Pest categorisation of Longidorus diadecturus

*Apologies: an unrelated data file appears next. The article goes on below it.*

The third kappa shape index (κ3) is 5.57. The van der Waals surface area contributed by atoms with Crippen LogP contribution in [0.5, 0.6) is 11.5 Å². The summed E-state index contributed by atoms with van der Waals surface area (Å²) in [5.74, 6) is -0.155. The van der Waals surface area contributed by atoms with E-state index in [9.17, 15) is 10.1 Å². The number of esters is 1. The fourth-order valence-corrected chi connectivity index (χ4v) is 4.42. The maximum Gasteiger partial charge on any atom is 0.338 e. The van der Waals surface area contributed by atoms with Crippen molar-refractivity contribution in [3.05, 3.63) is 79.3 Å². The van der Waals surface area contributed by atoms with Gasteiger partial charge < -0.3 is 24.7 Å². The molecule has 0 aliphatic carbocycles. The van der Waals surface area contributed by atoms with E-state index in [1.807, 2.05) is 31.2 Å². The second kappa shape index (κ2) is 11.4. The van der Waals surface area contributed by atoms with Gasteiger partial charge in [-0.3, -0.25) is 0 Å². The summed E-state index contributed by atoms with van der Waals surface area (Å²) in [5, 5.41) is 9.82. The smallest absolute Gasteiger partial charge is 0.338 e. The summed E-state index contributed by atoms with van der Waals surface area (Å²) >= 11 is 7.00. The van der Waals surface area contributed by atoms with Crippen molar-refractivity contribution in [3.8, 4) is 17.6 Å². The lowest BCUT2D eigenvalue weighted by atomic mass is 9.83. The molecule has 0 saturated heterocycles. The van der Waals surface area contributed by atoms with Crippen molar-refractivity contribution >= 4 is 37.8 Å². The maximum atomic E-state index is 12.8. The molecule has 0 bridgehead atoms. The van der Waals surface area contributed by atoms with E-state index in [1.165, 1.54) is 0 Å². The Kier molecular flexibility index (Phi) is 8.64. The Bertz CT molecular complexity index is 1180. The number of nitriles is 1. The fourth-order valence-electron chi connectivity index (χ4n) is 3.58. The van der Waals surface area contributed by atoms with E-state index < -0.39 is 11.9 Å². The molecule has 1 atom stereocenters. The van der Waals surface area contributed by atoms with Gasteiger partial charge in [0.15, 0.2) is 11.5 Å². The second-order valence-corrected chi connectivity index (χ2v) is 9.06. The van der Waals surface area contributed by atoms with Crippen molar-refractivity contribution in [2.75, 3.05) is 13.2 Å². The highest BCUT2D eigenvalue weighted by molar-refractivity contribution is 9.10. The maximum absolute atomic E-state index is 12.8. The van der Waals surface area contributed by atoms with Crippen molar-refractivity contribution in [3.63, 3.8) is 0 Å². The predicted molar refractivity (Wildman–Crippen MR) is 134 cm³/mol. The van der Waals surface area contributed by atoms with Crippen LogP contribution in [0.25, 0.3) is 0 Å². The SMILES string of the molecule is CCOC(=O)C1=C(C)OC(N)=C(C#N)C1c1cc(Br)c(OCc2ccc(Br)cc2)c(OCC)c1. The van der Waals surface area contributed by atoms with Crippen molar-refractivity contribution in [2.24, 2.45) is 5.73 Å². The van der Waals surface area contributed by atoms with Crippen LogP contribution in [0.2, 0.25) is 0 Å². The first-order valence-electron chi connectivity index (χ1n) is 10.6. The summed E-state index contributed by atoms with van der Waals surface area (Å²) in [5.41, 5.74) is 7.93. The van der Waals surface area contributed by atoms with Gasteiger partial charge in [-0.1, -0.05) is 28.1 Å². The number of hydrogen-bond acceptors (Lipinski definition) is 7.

The Panel on Plant Health performed a pest categorisation of Longidorus diadecturus (Nematoda: Longidoridae) for the EU. The nematode is a well-defined taxon and was described from Ontario, Canada and later reported from some states in the USA. The nematode is not present in the EU. It is regulated by Council Directive 2000/29/EC, listed in Annex I A I as L. diadecturus Eveleigh and Allen. It is a migratory ectoparasitic nematode species puncturing cells of plant roots thereby able to transmit the nepovirus Peach rosette mosaic virus (PRMV). The pest is found in soil associated with plant species belonging to different families. L. diadecturus is able to cause direct damage to plants, but its main damage is caused by vectoring PRMV. Soil is a potential pathway for this nematode for entry into the EU. The nematode is able to survive adverse conditions, but the virus may not persist inside the nematode for extended periods. Climatic conditions in the EU are similar to those found in the countries where the pest is currently present. Hosts of the nematode (and the associated virus) are, e.g. peaches and grapes; those crops are also widely cultivated in the EU. The nematode only moves short distances (around 1 m) but may be spread with soil moving activities. Measures are available to inhibit entry via soil as such. Entry of the nematode with soil attached to plants for planting that are not regulated is possible. L. diadecturus does satisfy all the criteria that are within the remit of EFSA to assess to be regarded as a potential Union quarantine pest.
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